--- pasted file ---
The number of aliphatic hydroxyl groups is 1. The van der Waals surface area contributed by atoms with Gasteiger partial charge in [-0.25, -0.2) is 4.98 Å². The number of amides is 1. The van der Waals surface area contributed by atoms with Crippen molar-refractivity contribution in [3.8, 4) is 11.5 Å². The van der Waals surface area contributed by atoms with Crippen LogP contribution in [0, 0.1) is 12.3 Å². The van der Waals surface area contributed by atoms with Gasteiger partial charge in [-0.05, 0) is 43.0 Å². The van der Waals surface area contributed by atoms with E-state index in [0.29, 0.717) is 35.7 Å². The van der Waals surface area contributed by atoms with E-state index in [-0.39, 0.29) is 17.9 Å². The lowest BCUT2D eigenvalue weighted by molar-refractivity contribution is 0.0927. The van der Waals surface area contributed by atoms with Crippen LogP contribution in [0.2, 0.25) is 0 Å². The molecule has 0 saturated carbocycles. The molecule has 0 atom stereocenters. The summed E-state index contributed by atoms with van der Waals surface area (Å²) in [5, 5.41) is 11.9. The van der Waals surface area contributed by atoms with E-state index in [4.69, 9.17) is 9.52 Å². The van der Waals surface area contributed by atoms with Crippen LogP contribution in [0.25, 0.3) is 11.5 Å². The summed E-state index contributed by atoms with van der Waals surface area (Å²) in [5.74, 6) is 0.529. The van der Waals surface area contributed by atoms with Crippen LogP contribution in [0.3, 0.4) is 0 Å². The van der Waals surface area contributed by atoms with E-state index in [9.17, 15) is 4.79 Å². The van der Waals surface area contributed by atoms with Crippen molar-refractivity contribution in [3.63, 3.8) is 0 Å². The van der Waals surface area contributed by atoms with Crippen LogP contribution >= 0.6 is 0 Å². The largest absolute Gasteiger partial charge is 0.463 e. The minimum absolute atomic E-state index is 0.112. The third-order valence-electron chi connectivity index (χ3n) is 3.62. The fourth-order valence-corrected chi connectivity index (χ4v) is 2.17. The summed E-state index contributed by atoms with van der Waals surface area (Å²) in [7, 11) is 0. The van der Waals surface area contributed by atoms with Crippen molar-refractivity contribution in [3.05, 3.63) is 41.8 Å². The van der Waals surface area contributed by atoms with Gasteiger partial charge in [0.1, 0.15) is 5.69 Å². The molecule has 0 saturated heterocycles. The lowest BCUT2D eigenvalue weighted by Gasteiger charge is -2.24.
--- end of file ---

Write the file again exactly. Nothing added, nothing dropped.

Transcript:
The number of aliphatic hydroxyl groups is 1. The van der Waals surface area contributed by atoms with Gasteiger partial charge in [-0.25, -0.2) is 4.98 Å². The number of amides is 1. The van der Waals surface area contributed by atoms with Crippen molar-refractivity contribution in [3.8, 4) is 11.5 Å². The van der Waals surface area contributed by atoms with Crippen LogP contribution in [0, 0.1) is 12.3 Å². The van der Waals surface area contributed by atoms with Gasteiger partial charge in [-0.05, 0) is 43.0 Å². The van der Waals surface area contributed by atoms with E-state index in [0.29, 0.717) is 35.7 Å². The van der Waals surface area contributed by atoms with E-state index in [-0.39, 0.29) is 17.9 Å². The lowest BCUT2D eigenvalue weighted by molar-refractivity contribution is 0.0927. The van der Waals surface area contributed by atoms with Crippen LogP contribution in [0.2, 0.25) is 0 Å². The molecule has 0 saturated carbocycles. The molecule has 0 atom stereocenters. The summed E-state index contributed by atoms with van der Waals surface area (Å²) in [5, 5.41) is 11.9. The van der Waals surface area contributed by atoms with E-state index in [4.69, 9.17) is 9.52 Å². The van der Waals surface area contributed by atoms with Crippen LogP contribution in [0.25, 0.3) is 11.5 Å². The summed E-state index contributed by atoms with van der Waals surface area (Å²) in [5.74, 6) is 0.529. The van der Waals surface area contributed by atoms with Crippen LogP contribution in [0.3, 0.4) is 0 Å². The van der Waals surface area contributed by atoms with E-state index in [9.17, 15) is 4.79 Å². The van der Waals surface area contributed by atoms with Crippen molar-refractivity contribution in [3.63, 3.8) is 0 Å². The van der Waals surface area contributed by atoms with Crippen LogP contribution >= 0.6 is 0 Å². The largest absolute Gasteiger partial charge is 0.463 e. The minimum absolute atomic E-state index is 0.112. The third-order valence-electron chi connectivity index (χ3n) is 3.62. The fourth-order valence-corrected chi connectivity index (χ4v) is 2.17. The summed E-state index contributed by atoms with van der Waals surface area (Å²) in [7, 11) is 0. The van der Waals surface area contributed by atoms with Crippen molar-refractivity contribution in [3.05, 3.63) is 41.8 Å². The van der Waals surface area contributed by atoms with Gasteiger partial charge in [0.1, 0.15) is 5.69 Å². The molecule has 0 saturated heterocycles. The lowest BCUT2D eigenvalue weighted by Gasteiger charge is -2.24.